Buy a few as you’ll be advised to always wear one for several weeks after the surgery.
This is to help your breasts heal – and minimise any discomfort you may feel.
Choose a bra with a front opening. This will make it easier to change your dressing without having to stretch round to your back.
6. There will be some scarring
All breast reduction surgeries leave scarring. This is because your surgeon will have to make an entry through your skin to get to the breast tissue.
Where these scars sit will depend on the type of surgery you have. However, you will typically have one of the below type scars:
- Doughnut incision: involves cutting around the areola and removing a small amount of excess skin.
- Lollipop incision: leaves a scar around the areola and a second scar that goes straight down from the base of the areola.
- The wise pattern: has the same two incisions as the lollipop and an additional scar that runs along the underside, or crease, of the breast, creating a scar that resembles an anchor, although this is becoming less popular as techniques advance.
These will typically fade over time and shouldn’t be noticeable in either underwear or when you wear a bikini. If you are concerned about scar tissue, however, there are additional treatments you can consider. You can also massage your scars daily with Bio Oil, silicone gel and take zinc supplements which can all help to fade scarring. Fractional laser treatment may also be an effective option for reducing the appearance of scar tissue.
7. Timing is everything
If you’re under 18, and your body is still developing, a surgeon may advise you to wait until you have stopped growing. They will also take into consideration whether you are planning on having children, as your breasts will grow with pregnancy.
There is also a small risk of not being able to breast feed after having breast reduction surgery. Speak to your surgeon about your plans. Although they will not be able to guarantee it, they can ensure the technique they use preserves as many milk-producing ducts as possible.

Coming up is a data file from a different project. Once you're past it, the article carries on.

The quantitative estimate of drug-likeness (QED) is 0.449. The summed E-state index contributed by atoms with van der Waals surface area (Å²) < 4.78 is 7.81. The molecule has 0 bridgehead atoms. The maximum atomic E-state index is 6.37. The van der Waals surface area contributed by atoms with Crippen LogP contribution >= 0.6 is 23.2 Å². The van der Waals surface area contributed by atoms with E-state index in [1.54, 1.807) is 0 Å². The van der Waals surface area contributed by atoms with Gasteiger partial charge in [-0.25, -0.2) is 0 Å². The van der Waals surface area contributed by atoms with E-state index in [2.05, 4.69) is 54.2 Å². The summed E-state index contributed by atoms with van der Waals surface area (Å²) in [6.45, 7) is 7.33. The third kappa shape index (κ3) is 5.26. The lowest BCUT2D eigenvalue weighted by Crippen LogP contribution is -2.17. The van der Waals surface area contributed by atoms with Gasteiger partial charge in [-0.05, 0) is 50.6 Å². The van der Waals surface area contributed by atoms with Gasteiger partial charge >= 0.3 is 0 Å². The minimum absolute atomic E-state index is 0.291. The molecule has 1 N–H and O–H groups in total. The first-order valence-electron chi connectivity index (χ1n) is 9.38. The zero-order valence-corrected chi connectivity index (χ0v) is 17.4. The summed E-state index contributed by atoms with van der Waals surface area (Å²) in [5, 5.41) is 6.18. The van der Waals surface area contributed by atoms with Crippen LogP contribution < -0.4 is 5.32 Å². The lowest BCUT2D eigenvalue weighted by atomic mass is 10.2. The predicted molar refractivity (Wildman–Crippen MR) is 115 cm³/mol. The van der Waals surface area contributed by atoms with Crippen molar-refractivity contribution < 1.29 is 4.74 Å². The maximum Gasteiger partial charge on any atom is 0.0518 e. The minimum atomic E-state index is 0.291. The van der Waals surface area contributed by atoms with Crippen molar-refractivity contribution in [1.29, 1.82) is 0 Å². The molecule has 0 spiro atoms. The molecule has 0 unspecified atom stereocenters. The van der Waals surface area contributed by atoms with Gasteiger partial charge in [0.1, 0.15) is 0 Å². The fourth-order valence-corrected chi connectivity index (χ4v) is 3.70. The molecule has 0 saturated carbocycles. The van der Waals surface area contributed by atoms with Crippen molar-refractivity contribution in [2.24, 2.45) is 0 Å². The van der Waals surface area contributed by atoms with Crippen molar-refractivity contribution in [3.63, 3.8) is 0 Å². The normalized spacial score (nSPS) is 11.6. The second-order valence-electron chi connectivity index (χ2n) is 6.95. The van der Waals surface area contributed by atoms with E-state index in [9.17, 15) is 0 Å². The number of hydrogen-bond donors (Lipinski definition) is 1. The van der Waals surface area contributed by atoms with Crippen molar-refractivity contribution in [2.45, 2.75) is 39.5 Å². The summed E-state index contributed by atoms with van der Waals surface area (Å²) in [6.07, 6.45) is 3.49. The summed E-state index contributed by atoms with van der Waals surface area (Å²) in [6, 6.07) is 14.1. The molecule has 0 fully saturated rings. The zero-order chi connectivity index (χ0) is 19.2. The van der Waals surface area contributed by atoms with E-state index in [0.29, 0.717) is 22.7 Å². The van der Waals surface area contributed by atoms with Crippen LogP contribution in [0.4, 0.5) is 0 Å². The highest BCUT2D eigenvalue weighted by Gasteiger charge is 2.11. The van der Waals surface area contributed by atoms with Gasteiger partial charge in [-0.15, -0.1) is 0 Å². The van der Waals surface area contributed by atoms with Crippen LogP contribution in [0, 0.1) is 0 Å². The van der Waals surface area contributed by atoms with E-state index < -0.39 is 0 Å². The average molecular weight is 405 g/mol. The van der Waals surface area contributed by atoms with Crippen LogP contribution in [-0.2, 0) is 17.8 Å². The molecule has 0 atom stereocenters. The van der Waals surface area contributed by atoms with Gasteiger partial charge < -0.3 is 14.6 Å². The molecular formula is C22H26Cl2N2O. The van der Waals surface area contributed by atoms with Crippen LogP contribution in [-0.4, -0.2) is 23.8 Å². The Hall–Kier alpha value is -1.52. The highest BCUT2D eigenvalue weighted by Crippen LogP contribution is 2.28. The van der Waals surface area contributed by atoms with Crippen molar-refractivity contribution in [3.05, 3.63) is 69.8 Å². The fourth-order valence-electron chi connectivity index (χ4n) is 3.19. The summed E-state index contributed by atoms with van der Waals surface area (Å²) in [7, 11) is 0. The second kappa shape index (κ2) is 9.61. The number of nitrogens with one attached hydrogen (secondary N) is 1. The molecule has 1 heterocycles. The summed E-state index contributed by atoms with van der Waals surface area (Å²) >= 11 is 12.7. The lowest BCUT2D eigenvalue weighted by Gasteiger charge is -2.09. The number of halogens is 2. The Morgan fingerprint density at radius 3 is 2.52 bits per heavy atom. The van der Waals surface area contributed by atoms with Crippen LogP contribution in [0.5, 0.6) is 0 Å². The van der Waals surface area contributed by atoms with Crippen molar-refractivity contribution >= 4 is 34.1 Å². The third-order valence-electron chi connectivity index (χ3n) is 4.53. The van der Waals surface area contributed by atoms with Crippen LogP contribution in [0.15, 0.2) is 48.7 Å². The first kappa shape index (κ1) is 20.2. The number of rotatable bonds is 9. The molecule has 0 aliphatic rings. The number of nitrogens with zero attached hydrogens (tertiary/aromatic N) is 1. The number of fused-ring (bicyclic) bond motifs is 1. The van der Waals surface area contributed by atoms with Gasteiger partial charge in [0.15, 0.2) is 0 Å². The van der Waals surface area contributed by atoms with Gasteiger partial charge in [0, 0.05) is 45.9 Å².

Surgeons also tend not to operate on someone who is planning on losing weight as you can become very unhappy with the results if you lose weight after surgery (and lose even more breast fat). Therefore, its best to be within five to ten pounds of your goal weight before having a reduction.
8. Be flexible with your expectations
While most breast reduction procedures are highly successful, the results may not always meet your expectations.
Cup size is less important than making sure your breasts are symmetrical, balanced and compliment your figure.
9. Men can have it too
Breast reduction surgery isn’t limited by gender, and men can choose to have the procedure if they have enlarged breasts too. This could be due to a significant shift in weight, or from a condition known as gynaecomastia (where an imbalance of testosterone and oestrogen causes men to develop breast tissue).
This surgery can be a life enhancing procedure. But it’s not for everyone.
Take time to consider the facts, and make sure the decision is yours alone – you should never feel pressured to undergo cosmetic surgery.
If you’re interested in learning more about breast reduction, book a consultation or find a clinic near you.